By Keith Mickler
County Coordinator and Agriculture Agent
It seems that I am getting questions on a daily basis regarding ticks and how to get rid of them. I don’t know about you but I hate ticks, they creep me out. These little critters are nothing but blood-sucking, disease-transmitting scumbags. Oh, did I mention disgusting?
It’s summer, and outdoor activities are on the menu. Make sure you don’t end up on the menu of a blood-sucking travel partner when you are out and about, say University of Georgia experts.
“Think of them as little vampires,” said Elmer Gray, a UGA Cooperative Extension entomologist. “All ticks require blood meals to survive and reproduce. And the United States has about 80 species of ticks that can feed on humans and other mammals, reptiles, birds and even frogs.”
Ticks common in Georgia are the Lone Star tick, American dog tick, blacklegged or deer tick and brown dog tick.
“Most people are naturally repulsed by the idea of something sucking their blood,” said Nancy Hinkle, an entomologist with the UGA College of Agricultural and Environmental Sciences. “But ticks do transmit diseases, too.”
The Georgia Department of Public Health reports 50-80 suspected cases of Rocky Mountain spotted fever each year in addition to a few cases of Lyme disease. Rocky Mountain Spotted Fever is the most commonly reported tick-borne disease in Georgia.
Tularemia is a relatively rare but potentially serious tick-transmitted disease that has been recognized in the southeastern U.S. for many years. Anaplasmosis, Human Ehrlichiosis, and Southern Tick-Associated Rash Illness are all relatively rare, but still potentially serious diseases. All four of these diseases are believed to be of bacterial origin and commonly produce an influenza-like illness.
In general, a tick must be attached to its host for at least 24 hours to transmit disease. “The diseases most often associated with ticks in Georgia are often typified by the onset of flu-like symptoms, including severe headaches, fever, rash, and general flu-like condition,” Gray said. “If you have any of these symptoms following a tick bite or after having been where ticks hang out, see a doctor promptly.”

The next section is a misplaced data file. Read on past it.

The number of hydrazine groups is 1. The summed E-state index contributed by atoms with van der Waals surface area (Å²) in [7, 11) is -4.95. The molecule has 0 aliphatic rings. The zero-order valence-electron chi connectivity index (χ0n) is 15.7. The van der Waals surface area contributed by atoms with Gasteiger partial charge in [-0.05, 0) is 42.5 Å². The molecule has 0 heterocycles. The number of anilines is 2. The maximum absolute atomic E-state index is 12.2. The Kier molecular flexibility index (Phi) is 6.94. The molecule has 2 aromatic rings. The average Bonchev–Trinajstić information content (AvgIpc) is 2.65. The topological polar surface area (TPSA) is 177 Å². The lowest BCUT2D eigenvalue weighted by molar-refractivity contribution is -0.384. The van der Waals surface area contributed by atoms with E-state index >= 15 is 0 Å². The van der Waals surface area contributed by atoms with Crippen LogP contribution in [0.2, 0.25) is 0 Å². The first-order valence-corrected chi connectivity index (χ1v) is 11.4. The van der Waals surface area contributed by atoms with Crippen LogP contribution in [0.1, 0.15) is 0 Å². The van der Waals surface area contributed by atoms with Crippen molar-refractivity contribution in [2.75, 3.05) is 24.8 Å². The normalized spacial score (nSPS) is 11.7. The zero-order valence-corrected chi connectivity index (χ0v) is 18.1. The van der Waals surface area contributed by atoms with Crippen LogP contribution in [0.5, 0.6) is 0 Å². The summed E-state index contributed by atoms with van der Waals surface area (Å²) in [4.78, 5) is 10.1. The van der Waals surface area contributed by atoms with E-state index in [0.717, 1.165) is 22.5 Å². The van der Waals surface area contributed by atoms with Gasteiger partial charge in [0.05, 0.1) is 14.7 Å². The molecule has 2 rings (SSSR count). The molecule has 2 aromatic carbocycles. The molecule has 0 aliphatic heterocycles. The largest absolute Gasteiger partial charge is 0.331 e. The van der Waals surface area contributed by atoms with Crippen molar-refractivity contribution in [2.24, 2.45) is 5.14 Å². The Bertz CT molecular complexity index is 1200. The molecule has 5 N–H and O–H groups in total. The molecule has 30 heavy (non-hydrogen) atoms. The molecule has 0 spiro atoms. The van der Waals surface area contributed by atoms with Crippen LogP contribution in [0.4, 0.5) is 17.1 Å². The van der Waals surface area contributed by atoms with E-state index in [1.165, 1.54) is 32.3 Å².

“Ticks don’t fly, jump, leap or climb very high, so they are seldom found high above the ground,” Hinkle said. “They hang on low-growing vegetation, stick out their hook-like claws and when we walk by, they latch on and climb upward.”
The best way to avoid tick bites is to stay in areas where the vegetation is open or maintained below ankle height. Walking trails should be kept mowed, and hikers should avoid any vegetation brushing against their legs during the summer.
Hinkle recommends treating socks and pant legs up to the knee with repellents containing Deet. For added protection, tuck pant cuffs into your socks. “That keeps ticks on the treated surface and off our skin,” she said.
Repellents help reduce the chance of getting a tick bite, as well. It’s important to target the feet, legs, and waistline when applying repellents.
Around your house, keep the grass cut short, fence the yard so to keep out unwanted tick toting animals that bring ticks along for the visit. To control ticks in the yard use an insecticide containing either bifenthrin, cyfluthrin, lambda-cyhalothrin, or permethrin as needed to reduce tick populations. Gray said, “by keeping the grass cut short it not only reduces places for ticks to live but exposes them to sunlight, which can kill them.”
Georgia has many beautiful outdoor recreation areas, and its citizens should continue to enjoy them. Taking a few precautions and being aware of the symptoms of tick-borne diseases such as Lyme disease, Rocky Mountain Spotted Fever, and other, less-common diseases should give you good protection against ticks and tick-borne diseases.
Use tweezers to remove ticks that are attached to the skin. Pinch the tick close to the mouthparts to remove as much as possible. Use a firm, steady pull. Do not jerk or twist because you may break off the mouthparts and get the site infected. Do not use unprotected fingers. Apply a disinfectant to the site immediately after removing a tick and diligently wash your hands with hot, soapy water.
Don’t forget to check the pets
A dog can serve as a reservoir for both Lyme disease and Rocky Mountain Spotted Fever. Gray said. Dogs and cats can catch other deadly diseases from ticks. Ask a veterinarian for an appropriate treatment to repel ticks.
“Check your pets daily for ticks,” Hinkle said. “Run your fingers through their coat and remove any ticks before they start feeding.”
Keith Mickler is the County Coordinator and agriculture agent for The University of Georgia/Floyd County Cooperative Extension. Located at 12 E. Fourth Ave., Rome, GA 30161 (706) 295-6210. Office hours are Monday-Friday from 8 a.m. to 5 p.m.